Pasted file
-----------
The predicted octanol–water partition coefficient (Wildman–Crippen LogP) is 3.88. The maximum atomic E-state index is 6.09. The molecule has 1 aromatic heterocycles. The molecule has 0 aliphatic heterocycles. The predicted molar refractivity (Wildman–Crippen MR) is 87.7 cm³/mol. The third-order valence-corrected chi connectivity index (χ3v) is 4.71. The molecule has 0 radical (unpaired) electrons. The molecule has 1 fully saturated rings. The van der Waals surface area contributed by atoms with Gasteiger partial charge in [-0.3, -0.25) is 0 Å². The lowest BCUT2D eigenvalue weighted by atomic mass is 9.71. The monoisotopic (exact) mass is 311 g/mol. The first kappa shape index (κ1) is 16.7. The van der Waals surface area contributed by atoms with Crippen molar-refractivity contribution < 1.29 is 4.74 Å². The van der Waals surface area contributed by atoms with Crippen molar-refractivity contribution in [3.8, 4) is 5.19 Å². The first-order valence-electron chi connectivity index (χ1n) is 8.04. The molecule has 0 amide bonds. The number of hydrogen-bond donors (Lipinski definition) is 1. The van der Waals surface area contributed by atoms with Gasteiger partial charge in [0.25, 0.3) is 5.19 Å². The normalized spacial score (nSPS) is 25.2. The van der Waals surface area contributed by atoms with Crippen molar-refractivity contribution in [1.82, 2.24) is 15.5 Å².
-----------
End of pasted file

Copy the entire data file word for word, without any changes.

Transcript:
The predicted octanol–water partition coefficient (Wildman–Crippen LogP) is 3.88. The maximum atomic E-state index is 6.09. The molecule has 1 aromatic heterocycles. The molecule has 0 aliphatic heterocycles. The predicted molar refractivity (Wildman–Crippen MR) is 87.7 cm³/mol. The third-order valence-corrected chi connectivity index (χ3v) is 4.71. The molecule has 0 radical (unpaired) electrons. The molecule has 1 fully saturated rings. The van der Waals surface area contributed by atoms with Gasteiger partial charge in [-0.3, -0.25) is 0 Å². The lowest BCUT2D eigenvalue weighted by atomic mass is 9.71. The monoisotopic (exact) mass is 311 g/mol. The first kappa shape index (κ1) is 16.7. The van der Waals surface area contributed by atoms with Crippen molar-refractivity contribution < 1.29 is 4.74 Å². The van der Waals surface area contributed by atoms with Crippen molar-refractivity contribution in [3.8, 4) is 5.19 Å². The first-order valence-electron chi connectivity index (χ1n) is 8.04. The molecule has 0 amide bonds. The number of hydrogen-bond donors (Lipinski definition) is 1. The van der Waals surface area contributed by atoms with Gasteiger partial charge in [0.25, 0.3) is 5.19 Å². The normalized spacial score (nSPS) is 25.2. The van der Waals surface area contributed by atoms with Crippen molar-refractivity contribution in [1.82, 2.24) is 15.5 Å².